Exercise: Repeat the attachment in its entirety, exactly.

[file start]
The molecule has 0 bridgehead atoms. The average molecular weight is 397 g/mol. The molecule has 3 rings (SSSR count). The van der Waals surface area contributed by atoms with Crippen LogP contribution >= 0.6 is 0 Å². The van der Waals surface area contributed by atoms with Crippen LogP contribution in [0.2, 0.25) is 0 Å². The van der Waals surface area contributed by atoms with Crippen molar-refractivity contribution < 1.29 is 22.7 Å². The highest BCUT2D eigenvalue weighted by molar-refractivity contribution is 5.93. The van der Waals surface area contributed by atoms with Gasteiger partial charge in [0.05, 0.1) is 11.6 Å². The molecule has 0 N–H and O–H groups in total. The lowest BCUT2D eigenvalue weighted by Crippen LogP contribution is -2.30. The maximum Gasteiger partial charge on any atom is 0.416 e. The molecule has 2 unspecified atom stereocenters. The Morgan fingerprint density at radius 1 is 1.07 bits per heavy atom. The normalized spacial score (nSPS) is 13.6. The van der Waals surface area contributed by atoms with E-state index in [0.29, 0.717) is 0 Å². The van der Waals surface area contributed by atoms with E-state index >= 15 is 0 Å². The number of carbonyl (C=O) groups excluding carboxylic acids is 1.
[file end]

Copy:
The molecule has 0 bridgehead atoms. The average molecular weight is 397 g/mol. The molecule has 3 rings (SSSR count). The van der Waals surface area contributed by atoms with Crippen LogP contribution >= 0.6 is 0 Å². The van der Waals surface area contributed by atoms with Crippen LogP contribution in [0.2, 0.25) is 0 Å². The van der Waals surface area contributed by atoms with Crippen molar-refractivity contribution < 1.29 is 22.7 Å². The highest BCUT2D eigenvalue weighted by molar-refractivity contribution is 5.93. The van der Waals surface area contributed by atoms with Gasteiger partial charge in [0.05, 0.1) is 11.6 Å². The molecule has 0 N–H and O–H groups in total. The lowest BCUT2D eigenvalue weighted by Crippen LogP contribution is -2.30. The maximum Gasteiger partial charge on any atom is 0.416 e. The molecule has 2 unspecified atom stereocenters. The Morgan fingerprint density at radius 1 is 1.07 bits per heavy atom. The normalized spacial score (nSPS) is 13.6. The van der Waals surface area contributed by atoms with E-state index in [0.29, 0.717) is 0 Å². The van der Waals surface area contributed by atoms with E-state index >= 15 is 0 Å². The number of carbonyl (C=O) groups excluding carboxylic acids is 1.